While I prize literary horror, I also feel very connected with visceral horror. There would be something really wrong if the horror selection in Year’s Best didn’t include some stories where things that are supposed to be inside people are splashed all over the page – maybe that is blood, or a terrible secret, or unbearable knowledge. I think there are people who read horror and appraise the shock value over the literary merit – that reader is going to roll their eyes at terror in sunlight stories or existential horror. For me, blood and the numinous are equally powerful. By making a broad selection, I’m demanding the reader be open to all of that.

Is that condescending? I don’t mean to be condescending to consider that a peril. My gut tells me horror writers feel that they put great demands on readers too, and that is one of the issues of commercialism (or lack of) for horror.

There is an amorphous danger zone of gender politics in the speculative fiction community in Australia, and in horror more than any other genre. It is in part due to a disparity in theorised feminism, because writers range from all walks of life – can I say thank fuck? That is something I can appreciate from both sides, because I’m not a theorised feminist myself. (I don’t have a degree, and while I do read feminist musicology with interest, I’m truant on Feminism 101.) I think the sticking point is that horror is often violent, and historically violence precedes from the patriarchy, so there has been confusion in separating confronting language from gendered language.

As horror editor of the Year’s Best, I’ve had to remain silent on feminist issues I might have otherwise been very vocal about, because I have conflict of interest – and I support people in their artistic practice who have completely contradictory views, including views that I don’t agree with. It doesn’t mean I’m not participating in the discourse, because I will recognise writers who are disrupting and interrogating those issues in their work, and that becomes an influence in my editorial process. I want the anthology to be a powder keg of awesome! My philosophy is stolen from an old 3RRR Radio Station ID: ‘Diversity in the face of adversity’.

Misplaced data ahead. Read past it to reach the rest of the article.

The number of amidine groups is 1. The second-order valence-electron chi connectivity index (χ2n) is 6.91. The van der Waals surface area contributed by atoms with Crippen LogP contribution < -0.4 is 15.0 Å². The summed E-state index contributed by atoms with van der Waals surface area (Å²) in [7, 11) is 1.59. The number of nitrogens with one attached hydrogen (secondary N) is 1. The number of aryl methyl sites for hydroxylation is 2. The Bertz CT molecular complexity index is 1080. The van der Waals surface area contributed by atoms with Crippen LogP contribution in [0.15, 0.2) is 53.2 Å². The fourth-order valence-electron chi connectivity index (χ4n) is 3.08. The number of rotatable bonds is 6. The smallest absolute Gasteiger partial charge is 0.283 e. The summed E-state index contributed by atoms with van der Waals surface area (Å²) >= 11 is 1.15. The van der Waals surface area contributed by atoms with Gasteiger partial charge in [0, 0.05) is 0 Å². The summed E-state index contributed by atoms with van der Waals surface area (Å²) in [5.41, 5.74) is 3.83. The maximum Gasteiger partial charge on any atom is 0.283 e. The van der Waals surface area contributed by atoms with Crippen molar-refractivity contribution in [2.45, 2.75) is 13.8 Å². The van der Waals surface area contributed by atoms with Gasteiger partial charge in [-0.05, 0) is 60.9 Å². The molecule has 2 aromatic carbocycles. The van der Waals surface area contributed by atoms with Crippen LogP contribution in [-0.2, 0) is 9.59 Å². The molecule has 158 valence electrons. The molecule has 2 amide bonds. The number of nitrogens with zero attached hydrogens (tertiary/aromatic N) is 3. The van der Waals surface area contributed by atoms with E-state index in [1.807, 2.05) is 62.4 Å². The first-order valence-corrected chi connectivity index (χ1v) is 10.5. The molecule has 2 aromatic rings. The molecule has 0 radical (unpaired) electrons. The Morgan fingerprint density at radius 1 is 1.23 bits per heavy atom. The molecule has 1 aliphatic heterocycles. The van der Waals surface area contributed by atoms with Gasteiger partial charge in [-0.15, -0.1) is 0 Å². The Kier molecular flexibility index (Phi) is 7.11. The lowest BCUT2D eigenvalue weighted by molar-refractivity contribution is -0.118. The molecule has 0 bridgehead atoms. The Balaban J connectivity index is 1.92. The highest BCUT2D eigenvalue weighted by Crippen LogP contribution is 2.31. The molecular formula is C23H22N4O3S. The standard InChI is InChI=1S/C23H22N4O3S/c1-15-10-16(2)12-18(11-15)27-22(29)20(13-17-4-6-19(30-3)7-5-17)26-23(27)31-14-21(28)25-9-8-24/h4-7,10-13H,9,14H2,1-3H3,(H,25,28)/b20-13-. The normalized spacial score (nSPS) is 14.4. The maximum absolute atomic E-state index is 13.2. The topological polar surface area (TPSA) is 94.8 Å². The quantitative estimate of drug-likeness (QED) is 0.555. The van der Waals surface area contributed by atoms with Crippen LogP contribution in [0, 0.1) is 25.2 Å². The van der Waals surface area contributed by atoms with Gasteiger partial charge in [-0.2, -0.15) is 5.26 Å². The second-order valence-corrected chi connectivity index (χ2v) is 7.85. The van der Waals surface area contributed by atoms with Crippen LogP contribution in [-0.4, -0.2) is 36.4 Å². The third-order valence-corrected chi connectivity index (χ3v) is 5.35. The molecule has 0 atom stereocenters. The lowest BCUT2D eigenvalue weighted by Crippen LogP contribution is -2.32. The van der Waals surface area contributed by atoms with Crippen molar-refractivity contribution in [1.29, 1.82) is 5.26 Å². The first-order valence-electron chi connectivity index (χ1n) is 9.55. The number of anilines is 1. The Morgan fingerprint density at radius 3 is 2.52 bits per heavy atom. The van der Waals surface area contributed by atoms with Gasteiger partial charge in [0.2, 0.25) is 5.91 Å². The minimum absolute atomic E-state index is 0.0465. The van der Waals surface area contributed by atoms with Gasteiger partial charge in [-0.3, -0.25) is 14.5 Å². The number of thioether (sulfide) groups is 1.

A more personal peril is discovering if I don’t include a writer’s stories, I can hurt the feelings of a friend – and maybe give them the erroneous impression that they had ‘a bad year’. While the words ‘best’ and ‘horror’ are the stars by which I navigate in story selection, there are also other pressures on the selection process – and not every fine story on the shortlist makes it through. It does not always mean those stories aren’t as good – or that I am prejudiced against a certain flavour of horror and won’t ever include it. This is the arts. It is subjective. It has to be subjective. And the DJ part of the editorial process serves a mix, not just an evaluation.

The final peril is for me as an emerging writer. Donning the hat of gatekeeper threatens to crush my view of my own writing with 10,000 tonnes of neurosis. (And that’s what SuperNova is for?)

You’ve got a Ditmar-nominated short ghost story co-written with Martin Livings: is this a sign that we might be seeing more Talie Helene stories out in the wild soon, and is the supernatural likely to play a role in new material?
If by soon you mean ever, then the answer is ‘eventually’. It’s a sign! The stories I have in progress have supernatural elements, although that wasn’t a conscious choice. You can’t really marinate your brain in horror fiction without soaking up the supernatural – and it kind of crunches down to writing emotion. I was already into it, but how tumultuous and marginalised my life has been in the past few years has probably pushed me deeper into it. You can write emotion through the supernatural that might not translate if you tried to deliver it Capital L Literary style. I don’t want to jinx the writing by turning this into a publicity blurb for unpublished work. I need to submit an ‘unavailable form’ to my retail job for SuperNova Sundays, and be humble or shameless with bringing drafts to the table.

You’re known for being a musician and a writer, and ‘The Last Gig of Jimmy Rucker’ combines the two: in what ways do those two creative pursuits influence each other in your practice?